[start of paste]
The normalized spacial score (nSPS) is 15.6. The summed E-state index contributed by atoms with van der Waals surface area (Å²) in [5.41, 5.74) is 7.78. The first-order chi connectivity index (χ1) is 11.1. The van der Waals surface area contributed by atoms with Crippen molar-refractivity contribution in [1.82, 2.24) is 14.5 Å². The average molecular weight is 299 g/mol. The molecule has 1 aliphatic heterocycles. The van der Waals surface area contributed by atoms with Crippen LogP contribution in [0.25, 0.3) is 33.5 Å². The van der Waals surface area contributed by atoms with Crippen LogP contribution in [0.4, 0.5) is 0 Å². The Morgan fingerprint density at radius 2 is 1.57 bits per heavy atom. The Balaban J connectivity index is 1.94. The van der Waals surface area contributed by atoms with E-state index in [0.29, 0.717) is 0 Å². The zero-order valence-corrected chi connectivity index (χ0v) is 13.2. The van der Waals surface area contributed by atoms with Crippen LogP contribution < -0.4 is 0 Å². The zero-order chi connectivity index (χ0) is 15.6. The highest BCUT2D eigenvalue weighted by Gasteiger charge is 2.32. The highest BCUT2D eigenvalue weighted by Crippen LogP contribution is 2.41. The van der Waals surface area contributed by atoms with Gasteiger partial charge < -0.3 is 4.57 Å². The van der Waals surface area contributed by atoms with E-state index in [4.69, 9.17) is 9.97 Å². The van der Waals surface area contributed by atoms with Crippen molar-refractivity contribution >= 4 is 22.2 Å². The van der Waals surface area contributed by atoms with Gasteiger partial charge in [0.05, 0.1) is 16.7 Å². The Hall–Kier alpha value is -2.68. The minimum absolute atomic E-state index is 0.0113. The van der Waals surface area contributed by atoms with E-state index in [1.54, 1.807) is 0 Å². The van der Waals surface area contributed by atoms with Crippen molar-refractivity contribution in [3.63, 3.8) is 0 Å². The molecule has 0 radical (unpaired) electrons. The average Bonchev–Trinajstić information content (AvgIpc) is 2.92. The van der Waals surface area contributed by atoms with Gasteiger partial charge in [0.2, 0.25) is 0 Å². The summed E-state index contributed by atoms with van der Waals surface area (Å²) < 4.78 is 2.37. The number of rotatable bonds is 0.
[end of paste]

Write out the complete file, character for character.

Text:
The normalized spacial score (nSPS) is 15.6. The summed E-state index contributed by atoms with van der Waals surface area (Å²) in [5.41, 5.74) is 7.78. The first-order chi connectivity index (χ1) is 11.1. The van der Waals surface area contributed by atoms with Crippen molar-refractivity contribution in [1.82, 2.24) is 14.5 Å². The average molecular weight is 299 g/mol. The molecule has 1 aliphatic heterocycles. The van der Waals surface area contributed by atoms with Crippen LogP contribution in [0.25, 0.3) is 33.5 Å². The van der Waals surface area contributed by atoms with Crippen LogP contribution in [0.4, 0.5) is 0 Å². The Morgan fingerprint density at radius 2 is 1.57 bits per heavy atom. The Balaban J connectivity index is 1.94. The van der Waals surface area contributed by atoms with E-state index in [0.29, 0.717) is 0 Å². The zero-order valence-corrected chi connectivity index (χ0v) is 13.2. The van der Waals surface area contributed by atoms with Crippen LogP contribution < -0.4 is 0 Å². The zero-order chi connectivity index (χ0) is 15.6. The highest BCUT2D eigenvalue weighted by Gasteiger charge is 2.32. The highest BCUT2D eigenvalue weighted by Crippen LogP contribution is 2.41. The van der Waals surface area contributed by atoms with Gasteiger partial charge < -0.3 is 4.57 Å². The van der Waals surface area contributed by atoms with E-state index in [4.69, 9.17) is 9.97 Å². The van der Waals surface area contributed by atoms with Crippen molar-refractivity contribution >= 4 is 22.2 Å². The van der Waals surface area contributed by atoms with Gasteiger partial charge in [0.05, 0.1) is 16.7 Å². The Hall–Kier alpha value is -2.68. The minimum absolute atomic E-state index is 0.0113. The van der Waals surface area contributed by atoms with E-state index in [1.54, 1.807) is 0 Å². The van der Waals surface area contributed by atoms with Crippen molar-refractivity contribution in [3.63, 3.8) is 0 Å². The molecule has 0 radical (unpaired) electrons. The average Bonchev–Trinajstić information content (AvgIpc) is 2.92. The van der Waals surface area contributed by atoms with Gasteiger partial charge in [0.2, 0.25) is 0 Å². The summed E-state index contributed by atoms with van der Waals surface area (Å²) < 4.78 is 2.37. The number of rotatable bonds is 0.